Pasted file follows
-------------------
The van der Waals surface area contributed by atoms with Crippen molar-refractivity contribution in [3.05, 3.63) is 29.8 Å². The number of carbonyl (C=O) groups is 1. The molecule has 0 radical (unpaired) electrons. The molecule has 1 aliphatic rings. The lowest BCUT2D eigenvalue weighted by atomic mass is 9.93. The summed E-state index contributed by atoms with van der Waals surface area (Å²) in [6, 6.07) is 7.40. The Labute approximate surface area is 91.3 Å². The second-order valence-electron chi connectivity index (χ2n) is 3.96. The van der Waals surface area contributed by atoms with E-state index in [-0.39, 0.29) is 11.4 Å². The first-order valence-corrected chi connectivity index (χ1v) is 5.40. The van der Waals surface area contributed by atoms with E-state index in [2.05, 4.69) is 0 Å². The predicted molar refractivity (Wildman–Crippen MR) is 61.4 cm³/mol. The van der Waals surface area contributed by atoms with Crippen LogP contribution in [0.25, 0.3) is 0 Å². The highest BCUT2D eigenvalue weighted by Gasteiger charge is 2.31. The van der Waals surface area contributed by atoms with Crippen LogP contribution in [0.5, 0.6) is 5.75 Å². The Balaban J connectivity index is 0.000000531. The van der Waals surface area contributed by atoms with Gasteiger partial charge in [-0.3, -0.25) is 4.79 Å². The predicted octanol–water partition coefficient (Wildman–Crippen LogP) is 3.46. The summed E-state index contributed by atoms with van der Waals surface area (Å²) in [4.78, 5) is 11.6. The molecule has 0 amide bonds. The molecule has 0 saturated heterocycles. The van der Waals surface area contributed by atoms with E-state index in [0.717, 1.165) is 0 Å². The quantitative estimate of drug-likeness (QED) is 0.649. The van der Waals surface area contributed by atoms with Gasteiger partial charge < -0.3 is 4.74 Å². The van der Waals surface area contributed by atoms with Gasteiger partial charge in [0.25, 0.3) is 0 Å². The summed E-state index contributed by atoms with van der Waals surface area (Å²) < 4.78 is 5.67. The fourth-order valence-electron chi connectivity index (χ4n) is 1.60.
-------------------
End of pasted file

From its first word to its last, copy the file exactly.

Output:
The van der Waals surface area contributed by atoms with Crippen molar-refractivity contribution in [3.05, 3.63) is 29.8 Å². The number of carbonyl (C=O) groups is 1. The molecule has 0 radical (unpaired) electrons. The molecule has 1 aliphatic rings. The lowest BCUT2D eigenvalue weighted by atomic mass is 9.93. The summed E-state index contributed by atoms with van der Waals surface area (Å²) in [6, 6.07) is 7.40. The Labute approximate surface area is 91.3 Å². The second-order valence-electron chi connectivity index (χ2n) is 3.96. The van der Waals surface area contributed by atoms with E-state index in [-0.39, 0.29) is 11.4 Å². The first-order valence-corrected chi connectivity index (χ1v) is 5.40. The van der Waals surface area contributed by atoms with E-state index in [2.05, 4.69) is 0 Å². The predicted molar refractivity (Wildman–Crippen MR) is 61.4 cm³/mol. The van der Waals surface area contributed by atoms with Crippen LogP contribution in [0.25, 0.3) is 0 Å². The highest BCUT2D eigenvalue weighted by Gasteiger charge is 2.31. The van der Waals surface area contributed by atoms with Crippen LogP contribution in [0.5, 0.6) is 5.75 Å². The Balaban J connectivity index is 0.000000531. The van der Waals surface area contributed by atoms with Gasteiger partial charge in [-0.3, -0.25) is 4.79 Å². The predicted octanol–water partition coefficient (Wildman–Crippen LogP) is 3.46. The summed E-state index contributed by atoms with van der Waals surface area (Å²) in [4.78, 5) is 11.6. The molecule has 0 amide bonds. The molecule has 0 saturated heterocycles. The van der Waals surface area contributed by atoms with E-state index in [0.717, 1.165) is 0 Å². The quantitative estimate of drug-likeness (QED) is 0.649. The van der Waals surface area contributed by atoms with Gasteiger partial charge < -0.3 is 4.74 Å². The van der Waals surface area contributed by atoms with Gasteiger partial charge in [0.25, 0.3) is 0 Å². The summed E-state index contributed by atoms with van der Waals surface area (Å²) < 4.78 is 5.67. The fourth-order valence-electron chi connectivity index (χ4n) is 1.60.